Fully expecting, in a minute or two, to tear off his fur and grind his bones for a dinner, the tiger said to the rabbit:
"I'm hungry. I shall eat you up at once."
"Oh, why should you bother with me?" said Mr. Bunny. "I'm so little and skinny as hardly to make a mouthful for Your Majesty. Just listen to me and I'll get you a royal dinner. I'll go up the mountain and drive the game to your very paws. Only you must do exactly what I tell you."
At this prospect of a full dinner, the tiger actually grinned with delight. The way he yawned, showing his red, cavernous mouth, huge white teeth, each as big as a spike, and the manner of his rolling out his long curved tongue, full of rough points like thorns, nearly scared Mr. Bunny out of his wits. The rabbit had never looked down a tiger's mouth before, but he did not let on that he was afraid. It was only the tiger's way of showing how happy he was, when his mouth watered, and he licked his chops in anticipation of a mighty feast.
"I'll do just as you say," said Old White Whiskers to Mr. Bunny, seeing how grateful the rabbit was to have his own life spared.
"Well, now, it is just my ambition to serve the lord of the mountains," said Mr. Bunny. "So, lie down on the ice here, shut your eyes and do not stir. Now mind you keep your peepers closed, or the charm will fail. I'll make a circle of dry grass and then go round and round you, driving the game to you. If you hear a noise and even some crackling, don't open your eyes till I give you the word. 'Twill take some time."
Old White Whiskers, tired of tramping in the forest and prowling around pig-pens all day but getting nothing, was both hungry and tired. So he resolved, while waiting, to take a good nap. As quickly as one can blow out a candle, he was asleep.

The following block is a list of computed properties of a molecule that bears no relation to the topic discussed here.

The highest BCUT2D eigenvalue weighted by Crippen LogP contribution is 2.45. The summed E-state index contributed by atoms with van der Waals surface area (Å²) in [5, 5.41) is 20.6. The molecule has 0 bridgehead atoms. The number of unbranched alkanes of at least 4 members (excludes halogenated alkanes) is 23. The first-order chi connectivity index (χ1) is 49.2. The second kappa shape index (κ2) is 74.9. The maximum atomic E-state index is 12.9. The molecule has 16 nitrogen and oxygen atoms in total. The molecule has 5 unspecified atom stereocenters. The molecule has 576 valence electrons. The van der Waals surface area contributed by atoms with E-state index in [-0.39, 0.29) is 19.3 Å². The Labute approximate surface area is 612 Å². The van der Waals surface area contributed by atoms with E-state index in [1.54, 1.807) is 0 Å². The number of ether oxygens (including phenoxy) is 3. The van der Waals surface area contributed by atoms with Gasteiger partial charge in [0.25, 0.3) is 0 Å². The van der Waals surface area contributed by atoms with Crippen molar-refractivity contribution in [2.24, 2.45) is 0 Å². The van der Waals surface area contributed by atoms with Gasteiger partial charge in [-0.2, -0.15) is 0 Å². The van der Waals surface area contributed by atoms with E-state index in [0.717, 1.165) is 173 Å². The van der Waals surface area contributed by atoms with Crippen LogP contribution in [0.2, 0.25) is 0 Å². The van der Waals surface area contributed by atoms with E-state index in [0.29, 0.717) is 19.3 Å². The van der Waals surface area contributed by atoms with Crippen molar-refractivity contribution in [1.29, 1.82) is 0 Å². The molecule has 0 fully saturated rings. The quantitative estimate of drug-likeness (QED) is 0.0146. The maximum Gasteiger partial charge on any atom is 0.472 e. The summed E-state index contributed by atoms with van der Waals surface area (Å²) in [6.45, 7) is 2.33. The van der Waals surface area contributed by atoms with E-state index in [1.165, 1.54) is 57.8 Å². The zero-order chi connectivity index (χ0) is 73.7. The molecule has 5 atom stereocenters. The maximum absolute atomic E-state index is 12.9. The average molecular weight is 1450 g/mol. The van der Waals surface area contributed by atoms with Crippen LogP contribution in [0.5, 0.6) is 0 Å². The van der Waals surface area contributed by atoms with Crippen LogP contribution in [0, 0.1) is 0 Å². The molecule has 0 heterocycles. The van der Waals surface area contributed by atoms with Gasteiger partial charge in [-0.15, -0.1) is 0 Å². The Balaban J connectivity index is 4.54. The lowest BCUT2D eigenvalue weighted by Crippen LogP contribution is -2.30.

Thereupon Mr. Bunny made himself busy in pulling up all the dry grass he could find and piling it around and close up to Old White Whiskers. Delighted to hear the big brute snoring, he kept on until he had a thick ring of combustibles. Then he set it on fire, waiting till it blazed up high. Then he scampered off to see the fun.
Old White Whiskers, awakened by the crackling, yawned and rubbed his eyes with his paws, wondering what the noise could be.
"Hold on," screamed Mr. Bunny, "keep your promise," and farther he ran away up the hill.
"Rascal," growled the tiger as the red tongues of flame leaped up all around him. He had to jump high to escape from the flames with his life. Even as it was, one paw was scorched so that he limped and his fur was singed so badly that all his long hair and fine looks were gone. When he got back home, the other tigers laughed at him.
Bunny and brains won the day. The tiger, falling into the trap of his own conceit, had henceforth to take second place, for the great Mountain Spirit no longer trusted such a stupid servant. Outwitted by a rabbit, his reputation as a raider of pig-pens, as donkey-seizer and man-eater was gone forever. He ended his life in a hunter's trap and his skin now adorns the chair of a war general when he goes riding on his monocycle. When the great man is at home, it serves as a rug for children to play on.